LANDING – HOW DIFFICULT IT CAN BE…

 

WarningThis voice communication does not comply with the International Civil Aviation Organization’s (ICAO) recommendations. However, you can click off, and listen without reading the script on this video in order to jot down this radio communication for listening training purpose:

 

Waterbury-Oxford Airport Map

Click on the map above to enlarge. (U.S. Department of Transportation, Federal Aviation Administration courtesy via Wikimedia)

 

These things happen.

  1. Bearing reported with a ninety-degree error, then corrected;
  2. Uncertainty of the downwind leg;
  3. Traffic not in sight;
  4. Uncertainty as to which airport is in sight;
  5. Requests are said again;
  6. Another airport in the vicinity with same runway configuration;
  7. Traffic off course;
  8. Within half a mile, no traffic in sight, and no radar tracking;
  9. Pilot cannot hear at times or does not reply;
  10. Confusion between ident and squawk;
  11. Pilot does not know how to use the transponder;
  12. Uncertainty of the type of aircraft, then corrected.

Landings may be difficult at times, indeed…

AIRPORT TRAFFIC PATTERN EXPLAINED


For language training purpose only

SPECTACULAR CROSSWIND LANDINGS at Bilbao Airport


Agrandir le plan

Some pilots experienced very difficult conditions at Bilbao Airport a few days ago as strong crosswinds – up to 60 miles per hour – swept the runway from starboard (in French: tribord) ie from their right handside, forcing several of them to go around (in French: remettre les gaz):

PANIC ONBOARD THESE DAYS – not only due to AIR RAGE

 

Panic onboard – That is what happened on a JetBlue aircraft last week. The captain dashed to the bathroom’s door which was locked, got jittery, then running along the aisle, he hollered out insane things such as “They’re going to take us down!”. The passengers wrestled the pilot down, tied him up with seat belts, and he was handed over to the police after landing.

An incident of this kind had already been reported two weeks before. An American Airlines flight attendant had been giving the safety instructions just before takeoff. She suddenly ranted about mechanical issues which were immediately refuted by the other cabin crew members. She kept speaking incoherently about Al-Qaeda, and the 9/11 attacks, about her fears of crashing, etc. A few people managed to wrestle her down, and the passengers were startled and scared as they could hear her blood-curdling screams when she was being handcuffed by the police.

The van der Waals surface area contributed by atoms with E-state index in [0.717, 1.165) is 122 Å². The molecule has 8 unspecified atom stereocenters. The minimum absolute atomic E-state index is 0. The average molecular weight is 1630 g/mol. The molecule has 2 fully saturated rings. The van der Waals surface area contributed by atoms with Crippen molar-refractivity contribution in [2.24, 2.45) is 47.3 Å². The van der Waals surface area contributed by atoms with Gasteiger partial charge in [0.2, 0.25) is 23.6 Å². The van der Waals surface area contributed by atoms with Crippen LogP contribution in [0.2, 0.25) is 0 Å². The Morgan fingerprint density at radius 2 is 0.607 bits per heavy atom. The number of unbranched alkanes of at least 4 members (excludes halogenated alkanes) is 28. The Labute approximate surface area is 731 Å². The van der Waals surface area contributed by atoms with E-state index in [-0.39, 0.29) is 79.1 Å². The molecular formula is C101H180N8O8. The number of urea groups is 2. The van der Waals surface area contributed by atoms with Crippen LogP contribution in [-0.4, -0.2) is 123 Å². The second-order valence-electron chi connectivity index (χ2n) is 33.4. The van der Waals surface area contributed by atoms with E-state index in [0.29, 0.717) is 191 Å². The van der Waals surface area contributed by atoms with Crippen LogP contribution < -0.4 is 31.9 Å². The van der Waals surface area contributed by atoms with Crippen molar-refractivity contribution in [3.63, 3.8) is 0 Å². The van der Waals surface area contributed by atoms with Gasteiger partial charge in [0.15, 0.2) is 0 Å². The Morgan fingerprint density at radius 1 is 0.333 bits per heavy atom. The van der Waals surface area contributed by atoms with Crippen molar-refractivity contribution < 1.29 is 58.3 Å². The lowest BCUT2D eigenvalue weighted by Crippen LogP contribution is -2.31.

According to these reports, these insane behaviors are believed to be air-rage cases but the flight attendant who got temporarily mad would be deemed bipolar by doctors, and her condition could explain her behavior. As far as the JetBlue pilot is concerned, his neighbors cannot understand as they would see him as a kind person.

Another scary situations occurred in flight this week on Monday April 2, 2012. 80-year-old Helen Collins landed the Cessna 414 twin-engine aircraft in which the pilot – her husband – died a few minutes before at the controls!

Thanks to the video/audio tape hereafter, we can imagine now what was going through her mind as it was the first time she had flown an aeroplane: (video with transcripts – click on the link below)

http://youtu.be/QxZKKDTRgyk

Outstanding Helen Collins hurt her back, and cracked a rib but she managed to bring the plane to a safe stop at Door County Cherryland Airport, near Sturgeon Bay, Wisconsin.

Last but not least, HATS OFF to Braden Blennerhassett, an Australian pilot who never panicked last Tuesday as a SNAKE popped out from the dashboard; slithered down his leg while he was landing! Read the SCRIPT and listen to the video link about this story below:

 

Here is how this brave pilot kept his cool on his aircraft (interview):

 

Another interesting video with the air traffic controller about the emergency message she received:

http://www.dailymail.co.uk/news/article-2125423/Snakes-Plane-Reptile-cockpit-forces-Darwin-pilot-make-emergency-landing.html

These recent stories – not to mention the latest crash of an F/A-18D Hornet from Naval Air Station Oceana, Virginia, on Friday in which the pilots managed to bail out safely before the fighter aircraft crashed into an apartment building fortunately left with no death toll – remind us of this well-worn saying: Flying is simply hours of boredom punctuated by moments of stark terror.

Special thanks to Xavier Cotton – Passion pour l’aviation‘s webmaster – for his help and support, and for passing these video links on to me. Thank you very much indeed. 😉